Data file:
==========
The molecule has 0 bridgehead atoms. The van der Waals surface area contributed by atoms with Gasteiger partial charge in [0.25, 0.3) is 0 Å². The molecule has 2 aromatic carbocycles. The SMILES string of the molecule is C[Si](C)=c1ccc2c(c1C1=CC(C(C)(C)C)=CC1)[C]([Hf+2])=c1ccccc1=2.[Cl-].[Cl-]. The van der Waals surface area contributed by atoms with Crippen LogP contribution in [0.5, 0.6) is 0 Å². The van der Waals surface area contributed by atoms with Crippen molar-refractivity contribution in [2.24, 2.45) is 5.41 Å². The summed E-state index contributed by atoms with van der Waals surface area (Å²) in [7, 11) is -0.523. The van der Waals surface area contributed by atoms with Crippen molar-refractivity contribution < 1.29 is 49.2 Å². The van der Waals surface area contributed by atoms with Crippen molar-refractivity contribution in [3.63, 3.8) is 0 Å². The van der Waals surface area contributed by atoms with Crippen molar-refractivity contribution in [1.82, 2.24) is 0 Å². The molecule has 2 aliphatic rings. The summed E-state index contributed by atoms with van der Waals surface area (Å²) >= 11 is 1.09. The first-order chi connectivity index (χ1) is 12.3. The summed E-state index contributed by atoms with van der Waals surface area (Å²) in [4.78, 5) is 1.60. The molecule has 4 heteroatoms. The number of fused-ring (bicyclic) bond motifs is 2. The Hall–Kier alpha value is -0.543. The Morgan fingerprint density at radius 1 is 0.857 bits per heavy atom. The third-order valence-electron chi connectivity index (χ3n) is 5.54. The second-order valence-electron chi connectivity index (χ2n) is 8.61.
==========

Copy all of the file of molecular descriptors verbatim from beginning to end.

The molecule has 0 bridgehead atoms. The van der Waals surface area contributed by atoms with Gasteiger partial charge in [0.25, 0.3) is 0 Å². The molecule has 2 aromatic carbocycles. The SMILES string of the molecule is C[Si](C)=c1ccc2c(c1C1=CC(C(C)(C)C)=CC1)[C]([Hf+2])=c1ccccc1=2.[Cl-].[Cl-]. The van der Waals surface area contributed by atoms with Crippen LogP contribution in [0.5, 0.6) is 0 Å². The van der Waals surface area contributed by atoms with Crippen molar-refractivity contribution in [2.24, 2.45) is 5.41 Å². The summed E-state index contributed by atoms with van der Waals surface area (Å²) in [7, 11) is -0.523. The van der Waals surface area contributed by atoms with Crippen molar-refractivity contribution < 1.29 is 49.2 Å². The van der Waals surface area contributed by atoms with Crippen molar-refractivity contribution in [3.63, 3.8) is 0 Å². The van der Waals surface area contributed by atoms with Crippen molar-refractivity contribution in [1.82, 2.24) is 0 Å². The molecule has 2 aliphatic rings. The summed E-state index contributed by atoms with van der Waals surface area (Å²) >= 11 is 1.09. The first-order chi connectivity index (χ1) is 12.3. The summed E-state index contributed by atoms with van der Waals surface area (Å²) in [4.78, 5) is 1.60. The molecule has 4 heteroatoms. The number of fused-ring (bicyclic) bond motifs is 2. The Hall–Kier alpha value is -0.543. The Morgan fingerprint density at radius 1 is 0.857 bits per heavy atom. The third-order valence-electron chi connectivity index (χ3n) is 5.54. The second-order valence-electron chi connectivity index (χ2n) is 8.61.